1. Showing respect when drinking is probably one of the first things someone will explain to you. When drinking tea or when drinking alcohol with a superior clink your cup/glass lower. Its super simple and easy to remember. But its much appreciated by your elders, fellow guests, shifu’s. The rest of the customs and rules need not be learnt straight away and are things you’ll pick up on or learn as you go. As a foreigner you’ll not be expected to know them or everything.

2. When inviting or being invited out for dinner or meals in China. The standard rule of thumb is usually the inviter pays unless stated otherwise.

3. When drinking follow the lead of others at the table in terms of speed quantity and times. Whatever you do avoid mixing baijiu and beer. You should remember drinking in China can start very slowly but once the individual toasting starts it can be rapid and all those small cups will start catching up on you especially if you’ve insisted on drinking out of turn.

4. If you don’t want to drink have an excuse prepared in advance or warn your host of this. Excuses related to health tend to be the best. Having tried many over the years these where best received by hosts and guests. If you’re not going to be drinking much but still want to show respect have tea ready in your cup and don’t empty the cup (ganbie) just drink as you wish (suiyi).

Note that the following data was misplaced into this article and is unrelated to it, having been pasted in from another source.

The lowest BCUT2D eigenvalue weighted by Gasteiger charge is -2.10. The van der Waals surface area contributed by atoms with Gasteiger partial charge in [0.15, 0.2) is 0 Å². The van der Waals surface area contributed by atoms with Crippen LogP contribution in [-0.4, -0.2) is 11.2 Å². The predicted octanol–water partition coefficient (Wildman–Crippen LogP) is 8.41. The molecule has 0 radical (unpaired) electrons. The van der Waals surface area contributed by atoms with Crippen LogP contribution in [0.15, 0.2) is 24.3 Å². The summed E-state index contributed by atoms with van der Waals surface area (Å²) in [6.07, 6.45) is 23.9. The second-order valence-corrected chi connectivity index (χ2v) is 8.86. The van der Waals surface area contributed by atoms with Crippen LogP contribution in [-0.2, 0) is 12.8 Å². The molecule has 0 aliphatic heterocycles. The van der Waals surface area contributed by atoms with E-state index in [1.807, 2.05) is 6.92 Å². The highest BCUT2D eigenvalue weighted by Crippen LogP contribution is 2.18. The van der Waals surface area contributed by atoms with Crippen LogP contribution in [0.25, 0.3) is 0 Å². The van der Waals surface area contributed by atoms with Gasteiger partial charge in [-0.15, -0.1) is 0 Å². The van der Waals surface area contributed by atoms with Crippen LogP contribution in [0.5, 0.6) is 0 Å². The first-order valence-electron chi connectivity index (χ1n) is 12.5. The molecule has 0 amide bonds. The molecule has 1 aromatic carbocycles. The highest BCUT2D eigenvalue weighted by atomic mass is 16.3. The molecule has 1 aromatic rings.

5. Eat, eat and eat. Show appreciation and be a good guest.

If you would like to learn more about how to survive in China why not check out my post on 10 Mistakes Foreign Martial Arts Students Make in China.

An Family Martial Arts School

Here is our latest StudyMartialArts.Org Video. In this video you’ll see footage from our visit to An Wushu Family Martial Arts School.

An Wushu International Martial Arts School is a kung fu school steeped in family tradition. Located in Prefactured City of Dezhou within Shandong Province the school is just two hours from the capital Beijing by fast train. Dezhou and the School is therefore easily accessible for those wishing to experience traditional Chinese martial arts training.

The school offers both full-time and part-time classes to both Chinese and international students with the international students primarily being taught by An Jian Qiu.

Teaching at the school takes place in a picturesque setting and there is both indoor and outdoor facilities. This school offers a warm welcome to those who are serious about studying martial arts and learning about Chinese culture. Recent improvements to the school mean that it can cater for long term students providing both accommodation and food.

Like and share…

 

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Tibetan Sky Burial

by Kerrie Henderson

“Separation of the body and soul”

photo 1(2)This morning, in the hostel in Kangding a Chinese guy asked me whether I’d been to Sida or not. For a lot of young Chinese people it seems to be this years ‘In’ destination… “and did you see the ‘tianzang’ (i guess he didn’t know the right words in English…) ?… I really want to see…” I did, but at Sida I wasn’t that comfortable with it.